The significance of this is that anyone who receives death benefits from the SMSF or via the estate who is classed under the Tax Act as a death benefits dependant, will receive the payout tax free.
A death benefits dependant for the Tax Act purposes includes:
• your spouse or former spouse
• a child aged less than 18
• any other person with whom you had an interdependency relationship with just prior to death or
• any other person who was a dependant of you (i.e. relied on you for financial maintenance) just before you died.
Note there is also a provision that says anyone who receives a superannuation lump sum payout due to the death of a member who was killed in the line of duty (e.g. Defence Force, Police, Protective Services Officer) will also be classed as a death benefits dependant.
So as you can see, your adult children will generally only satisfy the requirements of a death benefit dependant where they are financially dependant on you. Where there is no financial dependency even your adult children don’t qualify as a death benefits dependant for tax purposes meaning that the taxable component will generally be taxed at 15% (+ medicare levy if paid from the SMSF).
So what’s the tax position for non-dependants?
The bottom line is that non-dependants pay no tax on the ‘tax free’ component of the superannuation lump sum payout, but do pay 15% tax on the taxable component of the payout. If the taxable component has what is called an ‘untaxed element’ (usually this is where insurance proceeds form part of the death benefit) then this portion is subject to a 30% tax rate (note that a specific formulae applies to this). Note also that the medicare levy is also applied if paid out directly from the SMSF, but not if paid via the estate.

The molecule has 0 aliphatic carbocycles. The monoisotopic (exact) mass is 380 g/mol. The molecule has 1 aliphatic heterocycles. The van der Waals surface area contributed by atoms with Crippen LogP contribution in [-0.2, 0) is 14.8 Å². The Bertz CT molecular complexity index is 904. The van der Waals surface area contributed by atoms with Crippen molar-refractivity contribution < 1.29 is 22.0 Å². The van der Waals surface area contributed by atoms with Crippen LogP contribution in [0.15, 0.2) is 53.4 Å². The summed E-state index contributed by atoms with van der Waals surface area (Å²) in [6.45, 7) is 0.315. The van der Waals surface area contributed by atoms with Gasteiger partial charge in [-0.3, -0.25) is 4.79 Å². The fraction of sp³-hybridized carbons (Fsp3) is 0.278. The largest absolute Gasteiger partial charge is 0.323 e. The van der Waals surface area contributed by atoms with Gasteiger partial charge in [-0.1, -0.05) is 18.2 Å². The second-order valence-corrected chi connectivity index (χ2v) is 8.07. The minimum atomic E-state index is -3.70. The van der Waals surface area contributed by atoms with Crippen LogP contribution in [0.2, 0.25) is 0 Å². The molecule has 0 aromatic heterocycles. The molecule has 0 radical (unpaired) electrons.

To try and get all or as much of this as possible to be tax free is where strategies such as the re-contribution strategy might come in depending on how much a member has and the components of their account. The idea is to increase the ‘tax free’ component as much as possible so that no matter who receives it, it will be tax free in their hands. Note this is something you have to do while you are still alive.
An interesting twist that some people promote is that if grand-nephews or others who are normally classed as non-dependants were in some way financially dependent on the deceased member, then they could receive tax free lump sums via the estate as they would now be classed as death benefits dependants. The Commissioner’s view is that a dependant includes any person who relied on the deceased for financial maintenance at the time of their death. Note this would need to show financial reliance upon the deceased, so things like merely paying a few school fees etc are unlikely to satisfy the requirements.
What should you do?
As you can see, SMSF estate planning is not a walk in the park. There are many twists and turns, many variables to consider, and it involves interaction between multiple legal Acts (SIS Act, Tax Act etc) and also interaction between your SMSF deed, your will, and your BDBN.
A good estate planning lawyer with SMSF expertise and experience will be able to take you through all your options and get you to where you want to be. This is not the area to be DIY’ing it where you have even a small amount of complexity.